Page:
In December 2006, Community Friends, along with our local partner, acquired 40 acres in upcountry Sri Lanka. This former colonial tea estate is located in the cloud forest of the Knuckles Range. The plantation was established by the British in the late 1800s when ethnic Tamils were imported from India to pick the tea. Since that time and continuing until Community Friends arrived, these villagers, now fourth and fifth generation tea estate workers, have lived in oppressive conditions with no electricity and no access to health care. When there is work, the hourly rate is about 25 cents. They cannot even afford to buy the tea they pick.

The condition of the land was in about the same shape as the condition of the local population. Decades of soil erosion, overuse of chemical fertilizer, monoculture and seasonal field burning has left a legacy of a severely damaged ecosystem.

Community Friends is working to improve conditions through economic development. This means transitioning from the tea economy, which has damaged the land and mostly benefits absentee plantation owners, to the more sustainable model of agro-forestry. So fruit-bearing trees are now replacing tea. This transition is being supported through consultations with the local university. With their guidance we have been able to implement a strategy that addresses the holistic needs of the community. This includes the nutritional contribution of the fruit trees, employment opportunities, micro-entrepreneurship and equitable distribution of yields from the land, at the same time as soil restoration, water and topsoil management, and the return of native flora and fauna.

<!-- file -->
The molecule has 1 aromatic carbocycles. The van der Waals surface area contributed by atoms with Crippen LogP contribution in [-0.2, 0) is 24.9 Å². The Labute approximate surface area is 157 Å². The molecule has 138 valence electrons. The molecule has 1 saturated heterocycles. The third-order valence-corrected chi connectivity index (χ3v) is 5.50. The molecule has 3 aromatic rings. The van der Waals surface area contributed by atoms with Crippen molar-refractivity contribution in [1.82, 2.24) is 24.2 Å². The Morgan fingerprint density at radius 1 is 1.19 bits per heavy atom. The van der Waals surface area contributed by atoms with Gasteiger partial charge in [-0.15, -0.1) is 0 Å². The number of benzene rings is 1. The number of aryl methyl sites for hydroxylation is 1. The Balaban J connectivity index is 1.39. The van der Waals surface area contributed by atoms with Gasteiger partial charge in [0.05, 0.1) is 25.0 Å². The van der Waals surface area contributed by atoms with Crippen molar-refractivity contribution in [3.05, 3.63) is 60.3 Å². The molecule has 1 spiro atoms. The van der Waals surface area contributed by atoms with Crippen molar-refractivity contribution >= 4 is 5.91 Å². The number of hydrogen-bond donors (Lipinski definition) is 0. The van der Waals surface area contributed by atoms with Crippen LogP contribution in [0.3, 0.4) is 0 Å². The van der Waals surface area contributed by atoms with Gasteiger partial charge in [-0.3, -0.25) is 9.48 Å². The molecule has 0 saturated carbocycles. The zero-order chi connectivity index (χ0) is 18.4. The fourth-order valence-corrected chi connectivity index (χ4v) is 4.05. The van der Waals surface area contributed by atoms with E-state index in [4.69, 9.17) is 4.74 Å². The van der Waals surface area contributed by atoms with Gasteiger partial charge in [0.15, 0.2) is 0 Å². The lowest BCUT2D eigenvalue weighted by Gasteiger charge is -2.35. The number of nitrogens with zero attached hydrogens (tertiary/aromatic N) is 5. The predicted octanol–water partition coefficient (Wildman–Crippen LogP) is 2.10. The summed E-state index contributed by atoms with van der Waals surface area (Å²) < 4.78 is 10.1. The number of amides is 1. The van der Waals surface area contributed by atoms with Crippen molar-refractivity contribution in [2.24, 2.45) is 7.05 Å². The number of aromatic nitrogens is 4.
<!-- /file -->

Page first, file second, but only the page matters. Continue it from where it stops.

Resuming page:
Villagers have joined us as partners in this enterprise of land restoration, using the profits from carbon offset sales to invest in social programs benefiting their community, like our health clinic and a micro-hydro electricity project. Eventually the profits from fruit production will continue to provide capital for these and other social programs.

Through community land stewardship and economic development, villagers will be empowered on the land they manage for themselves, benefiting future generations.

 

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